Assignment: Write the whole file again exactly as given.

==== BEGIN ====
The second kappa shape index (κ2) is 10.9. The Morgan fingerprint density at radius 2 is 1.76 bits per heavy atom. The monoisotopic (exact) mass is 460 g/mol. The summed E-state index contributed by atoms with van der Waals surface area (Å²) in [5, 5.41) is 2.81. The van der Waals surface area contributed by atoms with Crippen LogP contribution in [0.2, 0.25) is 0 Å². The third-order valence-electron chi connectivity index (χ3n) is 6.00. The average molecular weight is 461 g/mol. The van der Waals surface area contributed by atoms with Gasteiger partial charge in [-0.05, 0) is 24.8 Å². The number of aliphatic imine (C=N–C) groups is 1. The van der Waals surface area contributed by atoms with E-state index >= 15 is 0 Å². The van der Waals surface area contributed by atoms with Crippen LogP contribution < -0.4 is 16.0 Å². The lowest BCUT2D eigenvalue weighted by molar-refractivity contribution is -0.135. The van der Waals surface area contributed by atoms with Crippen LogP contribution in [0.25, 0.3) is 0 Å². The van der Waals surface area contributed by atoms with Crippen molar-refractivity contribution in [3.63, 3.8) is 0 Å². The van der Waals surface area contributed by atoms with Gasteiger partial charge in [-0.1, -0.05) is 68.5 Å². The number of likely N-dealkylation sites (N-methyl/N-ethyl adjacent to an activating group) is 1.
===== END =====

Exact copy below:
The second kappa shape index (κ2) is 10.9. The Morgan fingerprint density at radius 2 is 1.76 bits per heavy atom. The monoisotopic (exact) mass is 460 g/mol. The summed E-state index contributed by atoms with van der Waals surface area (Å²) in [5, 5.41) is 2.81. The van der Waals surface area contributed by atoms with Crippen LogP contribution in [0.2, 0.25) is 0 Å². The third-order valence-electron chi connectivity index (χ3n) is 6.00. The average molecular weight is 461 g/mol. The van der Waals surface area contributed by atoms with Gasteiger partial charge in [-0.05, 0) is 24.8 Å². The number of aliphatic imine (C=N–C) groups is 1. The van der Waals surface area contributed by atoms with E-state index >= 15 is 0 Å². The van der Waals surface area contributed by atoms with Crippen LogP contribution < -0.4 is 16.0 Å². The lowest BCUT2D eigenvalue weighted by molar-refractivity contribution is -0.135. The van der Waals surface area contributed by atoms with Crippen LogP contribution in [0.25, 0.3) is 0 Å². The van der Waals surface area contributed by atoms with Crippen molar-refractivity contribution in [3.63, 3.8) is 0 Å². The van der Waals surface area contributed by atoms with Gasteiger partial charge in [-0.1, -0.05) is 68.5 Å². The number of likely N-dealkylation sites (N-methyl/N-ethyl adjacent to an activating group) is 1.